Intellectual History Review 27 (4):543-560 (2017)

Benedict Rumbold
Nottingham University
Among Spinoza’s principal projects in the Ethics is his effort to “remove” certain metaethical prejudices from the minds of his readers, to “expose” them, as he has similar misconceptions about other matters, by submitting them to the “scrutiny of reason”. In this article, I consider the argumentative strategy Spinoza uses here – and its intellectual history – in depth. I argue that Spinoza’s method is best characterised as a genealogical analysis. As I recount, by Spinoza’s time of writing, these kinds of arguments already had a long and illustrious history. However, I also argue that, in his adoption of such strategies, we have good reason to think Spinoza’s primary influence was Gersonides. Elucidating this aspect of Spinoza’s critique of his contemporaries’ axiologies brings a number of explicatory and historical boons. However, regrettably, it also comes at a cost, revealing a significant flaw in Spinoza’s reasoning. Towards the end of this article, I consider the nature of this flaw, whether Spinoza can avoid it and its ramifications for Spinoza’s wider philosophical project.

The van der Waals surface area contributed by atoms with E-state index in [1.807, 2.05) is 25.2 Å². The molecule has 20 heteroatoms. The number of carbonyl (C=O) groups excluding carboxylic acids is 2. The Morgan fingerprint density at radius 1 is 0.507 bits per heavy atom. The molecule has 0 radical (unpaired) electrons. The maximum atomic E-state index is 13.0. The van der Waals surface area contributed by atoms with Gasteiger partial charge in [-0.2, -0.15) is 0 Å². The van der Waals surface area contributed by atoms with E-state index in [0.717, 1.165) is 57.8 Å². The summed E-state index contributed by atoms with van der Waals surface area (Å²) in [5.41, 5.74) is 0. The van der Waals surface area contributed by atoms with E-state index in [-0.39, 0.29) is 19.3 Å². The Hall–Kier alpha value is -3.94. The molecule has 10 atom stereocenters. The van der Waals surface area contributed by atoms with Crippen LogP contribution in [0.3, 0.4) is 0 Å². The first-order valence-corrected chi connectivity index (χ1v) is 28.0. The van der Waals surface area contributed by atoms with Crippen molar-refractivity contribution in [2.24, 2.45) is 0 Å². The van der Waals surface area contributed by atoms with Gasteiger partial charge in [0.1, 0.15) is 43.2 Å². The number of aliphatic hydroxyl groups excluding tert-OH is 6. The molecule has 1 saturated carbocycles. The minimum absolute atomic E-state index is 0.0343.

Keywords Spinoza  Axiology  Genealogy  Gersonides  Moral Philosophy
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DOI 10.1080/17496977.2017.1294847
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References found in this work BETA

The Archimedean Urge.Amia Srinivasan - 2015 - Philosophical Perspectives 29 (1):325-362.
Perfection and Desire: Spinoza on the Good.Matthew J. Kisner - 2010 - Pacific Philosophical Quarterly 91 (1):97-117.
Spinoza's Theories of Value.Andrew Youpa - 2010 - British Journal for the History of Philosophy 18 (2):209 – 229.
Spinoza’s Normative Ethics.Michael Lebuffe - 2007 - Canadian Journal of Philosophy 37 (3):371-391.

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